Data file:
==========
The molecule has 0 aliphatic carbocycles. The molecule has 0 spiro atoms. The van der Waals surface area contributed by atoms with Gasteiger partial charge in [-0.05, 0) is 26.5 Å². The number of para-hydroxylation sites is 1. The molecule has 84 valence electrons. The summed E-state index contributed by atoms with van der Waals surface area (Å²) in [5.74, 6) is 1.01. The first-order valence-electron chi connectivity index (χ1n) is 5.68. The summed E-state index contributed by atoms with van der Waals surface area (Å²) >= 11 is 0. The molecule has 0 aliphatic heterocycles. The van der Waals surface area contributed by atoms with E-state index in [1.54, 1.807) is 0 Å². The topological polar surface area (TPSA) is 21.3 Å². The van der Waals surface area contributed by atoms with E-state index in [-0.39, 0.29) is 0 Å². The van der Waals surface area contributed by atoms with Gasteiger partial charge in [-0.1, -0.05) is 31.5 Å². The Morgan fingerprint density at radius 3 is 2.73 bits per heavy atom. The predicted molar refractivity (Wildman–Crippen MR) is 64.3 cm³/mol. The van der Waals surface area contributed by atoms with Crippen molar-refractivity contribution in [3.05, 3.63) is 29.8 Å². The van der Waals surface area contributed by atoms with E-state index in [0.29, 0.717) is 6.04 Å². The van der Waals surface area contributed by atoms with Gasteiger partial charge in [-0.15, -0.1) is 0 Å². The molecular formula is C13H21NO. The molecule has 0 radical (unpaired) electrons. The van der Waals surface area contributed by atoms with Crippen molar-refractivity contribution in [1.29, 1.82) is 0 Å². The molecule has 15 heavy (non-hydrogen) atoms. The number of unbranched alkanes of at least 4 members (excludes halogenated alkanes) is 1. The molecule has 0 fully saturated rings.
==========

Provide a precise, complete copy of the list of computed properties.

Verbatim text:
The molecule has 0 aliphatic carbocycles. The molecule has 0 spiro atoms. The van der Waals surface area contributed by atoms with Gasteiger partial charge in [-0.05, 0) is 26.5 Å². The number of para-hydroxylation sites is 1. The molecule has 84 valence electrons. The summed E-state index contributed by atoms with van der Waals surface area (Å²) in [5.74, 6) is 1.01. The first-order valence-electron chi connectivity index (χ1n) is 5.68. The summed E-state index contributed by atoms with van der Waals surface area (Å²) >= 11 is 0. The molecule has 0 aliphatic heterocycles. The van der Waals surface area contributed by atoms with E-state index in [1.54, 1.807) is 0 Å². The topological polar surface area (TPSA) is 21.3 Å². The van der Waals surface area contributed by atoms with E-state index in [-0.39, 0.29) is 0 Å². The van der Waals surface area contributed by atoms with Gasteiger partial charge in [-0.1, -0.05) is 31.5 Å². The Morgan fingerprint density at radius 3 is 2.73 bits per heavy atom. The predicted molar refractivity (Wildman–Crippen MR) is 64.3 cm³/mol. The van der Waals surface area contributed by atoms with Crippen molar-refractivity contribution in [3.05, 3.63) is 29.8 Å². The van der Waals surface area contributed by atoms with E-state index in [0.29, 0.717) is 6.04 Å². The van der Waals surface area contributed by atoms with Gasteiger partial charge in [-0.15, -0.1) is 0 Å². The molecular formula is C13H21NO. The molecule has 0 radical (unpaired) electrons. The van der Waals surface area contributed by atoms with Crippen molar-refractivity contribution in [1.29, 1.82) is 0 Å². The molecule has 15 heavy (non-hydrogen) atoms. The number of unbranched alkanes of at least 4 members (excludes halogenated alkanes) is 1. The molecule has 0 fully saturated rings.